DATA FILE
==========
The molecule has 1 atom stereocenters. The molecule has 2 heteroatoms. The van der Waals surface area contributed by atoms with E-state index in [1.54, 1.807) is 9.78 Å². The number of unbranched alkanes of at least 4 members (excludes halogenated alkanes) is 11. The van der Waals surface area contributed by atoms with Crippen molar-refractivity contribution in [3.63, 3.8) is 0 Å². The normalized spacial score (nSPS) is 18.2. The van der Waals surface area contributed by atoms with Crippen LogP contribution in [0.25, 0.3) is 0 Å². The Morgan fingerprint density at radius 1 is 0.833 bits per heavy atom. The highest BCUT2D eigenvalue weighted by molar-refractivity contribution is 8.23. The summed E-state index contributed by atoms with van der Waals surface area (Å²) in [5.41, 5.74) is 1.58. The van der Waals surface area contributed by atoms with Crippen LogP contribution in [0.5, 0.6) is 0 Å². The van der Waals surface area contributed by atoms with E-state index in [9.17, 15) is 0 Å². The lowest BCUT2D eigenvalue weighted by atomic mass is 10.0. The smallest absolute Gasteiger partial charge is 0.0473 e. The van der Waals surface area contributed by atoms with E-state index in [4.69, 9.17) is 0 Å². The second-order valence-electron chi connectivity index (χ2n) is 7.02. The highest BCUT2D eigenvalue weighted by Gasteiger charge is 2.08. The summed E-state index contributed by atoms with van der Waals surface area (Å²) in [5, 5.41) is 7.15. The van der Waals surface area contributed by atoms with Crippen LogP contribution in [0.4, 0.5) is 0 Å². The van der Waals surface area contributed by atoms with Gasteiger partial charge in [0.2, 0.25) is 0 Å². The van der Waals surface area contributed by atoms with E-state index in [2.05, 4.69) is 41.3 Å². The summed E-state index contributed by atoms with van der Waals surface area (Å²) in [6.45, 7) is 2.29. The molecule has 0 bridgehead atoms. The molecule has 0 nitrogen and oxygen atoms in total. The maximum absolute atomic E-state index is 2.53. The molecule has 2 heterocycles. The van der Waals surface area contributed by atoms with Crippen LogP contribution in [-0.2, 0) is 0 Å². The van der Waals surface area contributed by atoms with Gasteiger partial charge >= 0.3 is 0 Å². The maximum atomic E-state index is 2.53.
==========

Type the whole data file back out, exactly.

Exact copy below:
The molecule has 1 atom stereocenters. The molecule has 2 heteroatoms. The van der Waals surface area contributed by atoms with E-state index in [1.54, 1.807) is 9.78 Å². The number of unbranched alkanes of at least 4 members (excludes halogenated alkanes) is 11. The van der Waals surface area contributed by atoms with Crippen molar-refractivity contribution in [3.63, 3.8) is 0 Å². The normalized spacial score (nSPS) is 18.2. The van der Waals surface area contributed by atoms with Crippen LogP contribution in [0.25, 0.3) is 0 Å². The Morgan fingerprint density at radius 1 is 0.833 bits per heavy atom. The highest BCUT2D eigenvalue weighted by molar-refractivity contribution is 8.23. The summed E-state index contributed by atoms with van der Waals surface area (Å²) in [5.41, 5.74) is 1.58. The van der Waals surface area contributed by atoms with Crippen LogP contribution in [0.5, 0.6) is 0 Å². The van der Waals surface area contributed by atoms with E-state index in [9.17, 15) is 0 Å². The lowest BCUT2D eigenvalue weighted by atomic mass is 10.0. The smallest absolute Gasteiger partial charge is 0.0473 e. The van der Waals surface area contributed by atoms with E-state index in [4.69, 9.17) is 0 Å². The second-order valence-electron chi connectivity index (χ2n) is 7.02. The highest BCUT2D eigenvalue weighted by Gasteiger charge is 2.08. The summed E-state index contributed by atoms with van der Waals surface area (Å²) in [5, 5.41) is 7.15. The van der Waals surface area contributed by atoms with Crippen LogP contribution in [0.4, 0.5) is 0 Å². The van der Waals surface area contributed by atoms with Gasteiger partial charge in [0.2, 0.25) is 0 Å². The van der Waals surface area contributed by atoms with E-state index in [2.05, 4.69) is 41.3 Å². The summed E-state index contributed by atoms with van der Waals surface area (Å²) in [6.45, 7) is 2.29. The molecule has 0 bridgehead atoms. The molecule has 0 nitrogen and oxygen atoms in total. The maximum absolute atomic E-state index is 2.53. The molecule has 2 heterocycles. The van der Waals surface area contributed by atoms with Crippen LogP contribution in [-0.2, 0) is 0 Å². The van der Waals surface area contributed by atoms with Gasteiger partial charge >= 0.3 is 0 Å². The maximum atomic E-state index is 2.53.